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Christian Music - Reviews, News, Interviews

Beautiful Wounds

  • reviewed by Andree Farias Copyright Christianity Today International
  • 2005 1 Dec
Beautiful Wounds
Sounds like … early '90s CCM, with nods to 4Him, Steven Curtis Chapman, Wayne Watson, and Maranatha! worship.At a glance … save for a few winners, the bulk of Beautiful Wounds sounds more like an assortment of adult contemporary relics than a modern worship display.Track Listing Revival Don't Let Me Miss the Mountains Beautiful Wounds One and Only One Immeasurable Still Our God Is Still Alive The Worship You Are Worthy Of All My Times Worshiper of You My Heart Belongs to You Glorify Your Name

Since launching its Spring Hill Worship division, Spring Hill Music has had a field day releasing vertically-themed albums aimed at introducing new songs for the church. Beautiful Wounds is the fourth such album, and it's not too dissimilar from its hit-and-miss predecessors. Once again, producers call on a bevy of no-name vocalists to deliver passionate renditions of new originals, most of which were written by Joe Beck, Carl Cartee, Rick Cua, and other lesser known writers.

The title may give the impression that the songs follow a specific theme, but they aren't really centered on any particular topic. Instead, it's a compilation of standard expressions of praise and worship, done in a style that doesn't necessarily lend itself to be replicated at church. "Revival," for example, is a thunderous call for spiritual revolution, but Charity Von's expansive range is out of the question for most people. This performance-based attitude immediately robs Beautiful Wounds of its intended congregational value, as very few people can really belt it like the skilled singers captured on tape.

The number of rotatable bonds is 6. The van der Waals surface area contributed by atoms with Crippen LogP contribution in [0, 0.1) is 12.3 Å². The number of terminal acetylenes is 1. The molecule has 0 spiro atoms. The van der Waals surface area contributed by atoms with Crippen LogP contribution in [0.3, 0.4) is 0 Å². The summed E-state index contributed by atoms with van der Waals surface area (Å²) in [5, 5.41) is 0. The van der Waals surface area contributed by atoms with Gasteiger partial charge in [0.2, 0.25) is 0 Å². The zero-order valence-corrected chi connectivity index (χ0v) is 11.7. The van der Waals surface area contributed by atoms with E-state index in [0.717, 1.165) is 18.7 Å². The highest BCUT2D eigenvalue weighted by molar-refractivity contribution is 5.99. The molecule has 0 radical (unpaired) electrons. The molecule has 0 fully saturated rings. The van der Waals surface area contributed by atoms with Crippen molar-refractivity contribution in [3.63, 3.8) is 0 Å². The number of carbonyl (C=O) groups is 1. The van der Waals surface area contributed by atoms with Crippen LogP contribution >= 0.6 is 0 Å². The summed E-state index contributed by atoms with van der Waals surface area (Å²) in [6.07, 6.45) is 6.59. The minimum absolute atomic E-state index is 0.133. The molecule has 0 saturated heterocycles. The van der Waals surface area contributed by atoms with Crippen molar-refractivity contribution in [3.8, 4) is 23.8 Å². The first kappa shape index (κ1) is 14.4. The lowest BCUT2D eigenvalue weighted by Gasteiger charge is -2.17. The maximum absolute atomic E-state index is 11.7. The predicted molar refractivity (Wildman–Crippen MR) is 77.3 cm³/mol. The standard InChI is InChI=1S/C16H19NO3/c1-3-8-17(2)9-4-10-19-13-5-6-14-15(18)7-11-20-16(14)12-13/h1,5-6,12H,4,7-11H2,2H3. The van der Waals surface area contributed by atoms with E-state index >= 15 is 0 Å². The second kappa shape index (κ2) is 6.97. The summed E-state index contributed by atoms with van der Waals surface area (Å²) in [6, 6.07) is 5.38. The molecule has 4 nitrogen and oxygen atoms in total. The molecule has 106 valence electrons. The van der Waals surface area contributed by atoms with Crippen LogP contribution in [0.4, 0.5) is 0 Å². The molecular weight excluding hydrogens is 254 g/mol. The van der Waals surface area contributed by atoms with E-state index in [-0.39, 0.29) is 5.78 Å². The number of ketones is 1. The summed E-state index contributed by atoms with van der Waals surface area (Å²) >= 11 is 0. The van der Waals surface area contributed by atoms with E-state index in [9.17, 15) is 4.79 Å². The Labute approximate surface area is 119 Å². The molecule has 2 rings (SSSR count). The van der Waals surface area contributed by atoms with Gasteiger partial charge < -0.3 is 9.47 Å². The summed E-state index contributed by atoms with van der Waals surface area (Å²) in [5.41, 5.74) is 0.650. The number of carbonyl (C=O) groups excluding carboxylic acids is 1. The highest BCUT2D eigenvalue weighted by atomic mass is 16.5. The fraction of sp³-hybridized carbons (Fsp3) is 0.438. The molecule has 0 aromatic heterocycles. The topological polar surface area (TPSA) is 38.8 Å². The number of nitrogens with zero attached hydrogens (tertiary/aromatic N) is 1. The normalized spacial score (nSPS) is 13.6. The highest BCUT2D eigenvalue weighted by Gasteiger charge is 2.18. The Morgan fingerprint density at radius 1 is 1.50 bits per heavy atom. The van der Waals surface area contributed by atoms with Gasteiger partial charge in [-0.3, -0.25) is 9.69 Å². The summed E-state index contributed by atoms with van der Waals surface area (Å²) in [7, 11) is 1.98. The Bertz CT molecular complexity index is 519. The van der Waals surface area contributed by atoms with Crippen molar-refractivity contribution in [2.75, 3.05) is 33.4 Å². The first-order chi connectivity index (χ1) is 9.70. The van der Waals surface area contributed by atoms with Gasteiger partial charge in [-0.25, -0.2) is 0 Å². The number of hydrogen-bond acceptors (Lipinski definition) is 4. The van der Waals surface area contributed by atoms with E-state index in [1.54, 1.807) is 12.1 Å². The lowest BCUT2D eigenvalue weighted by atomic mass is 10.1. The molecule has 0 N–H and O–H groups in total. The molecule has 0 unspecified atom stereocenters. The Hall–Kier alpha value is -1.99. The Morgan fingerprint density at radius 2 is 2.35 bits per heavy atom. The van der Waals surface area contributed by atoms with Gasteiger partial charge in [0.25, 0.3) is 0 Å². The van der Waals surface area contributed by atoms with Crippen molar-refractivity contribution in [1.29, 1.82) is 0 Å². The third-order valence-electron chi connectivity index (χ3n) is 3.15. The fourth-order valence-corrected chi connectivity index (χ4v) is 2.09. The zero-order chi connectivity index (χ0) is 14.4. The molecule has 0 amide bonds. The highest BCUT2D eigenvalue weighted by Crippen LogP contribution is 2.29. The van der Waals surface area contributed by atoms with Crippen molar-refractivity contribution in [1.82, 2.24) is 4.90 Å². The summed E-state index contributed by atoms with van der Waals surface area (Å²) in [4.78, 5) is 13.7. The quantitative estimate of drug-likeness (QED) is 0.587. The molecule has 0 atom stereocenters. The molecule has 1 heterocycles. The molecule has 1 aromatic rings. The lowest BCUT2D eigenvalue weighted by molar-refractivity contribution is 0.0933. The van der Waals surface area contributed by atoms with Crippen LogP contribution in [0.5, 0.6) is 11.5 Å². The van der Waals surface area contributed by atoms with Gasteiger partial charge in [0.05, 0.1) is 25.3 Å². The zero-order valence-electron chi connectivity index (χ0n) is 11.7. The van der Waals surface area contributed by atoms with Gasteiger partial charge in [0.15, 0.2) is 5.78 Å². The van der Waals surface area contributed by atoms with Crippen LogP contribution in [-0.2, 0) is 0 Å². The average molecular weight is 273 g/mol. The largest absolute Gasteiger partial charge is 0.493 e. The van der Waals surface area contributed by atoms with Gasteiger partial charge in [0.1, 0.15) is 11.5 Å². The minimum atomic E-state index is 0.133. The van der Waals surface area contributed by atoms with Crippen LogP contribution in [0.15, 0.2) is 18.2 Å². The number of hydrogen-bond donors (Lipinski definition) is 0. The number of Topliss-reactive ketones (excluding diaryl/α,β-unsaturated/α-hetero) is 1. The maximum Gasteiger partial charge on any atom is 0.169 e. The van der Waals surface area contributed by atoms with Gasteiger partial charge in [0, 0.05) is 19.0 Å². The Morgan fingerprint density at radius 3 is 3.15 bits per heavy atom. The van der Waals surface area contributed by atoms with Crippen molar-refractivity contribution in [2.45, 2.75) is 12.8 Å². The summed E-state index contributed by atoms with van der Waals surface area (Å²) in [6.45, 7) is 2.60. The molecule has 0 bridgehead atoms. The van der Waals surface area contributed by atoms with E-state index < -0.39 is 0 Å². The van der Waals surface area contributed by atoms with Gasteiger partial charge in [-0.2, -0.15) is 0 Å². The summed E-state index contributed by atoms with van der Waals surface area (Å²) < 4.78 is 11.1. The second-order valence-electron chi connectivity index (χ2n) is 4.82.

Another reason to nitpick is the implementation. While the title track and "Still" function marvelously as intimate songs of reflection, everything else sounds like it was taken from a '90s CCM time capsule. I heard traces of early 4Him or Phillips, Craig & Dean ("Our God Is Still Alive"), Steven Curtis Chapman ("Worshiper of You," "Don't Let Me Miss the Mountains"), Susan Ashton ("All My Times"), and even Wayne Watson ("Glorify Your Name") throughout the project.

Wait a second … that was Wayne Watson in "Glorify Your Name," further accentuating my point that this works an AC-friendly blast from the past, but as a worship album, it falls short.

© Andree Farias, subject to licensing agreement with Christianity Today International. All rights reserved. Click for reprint information.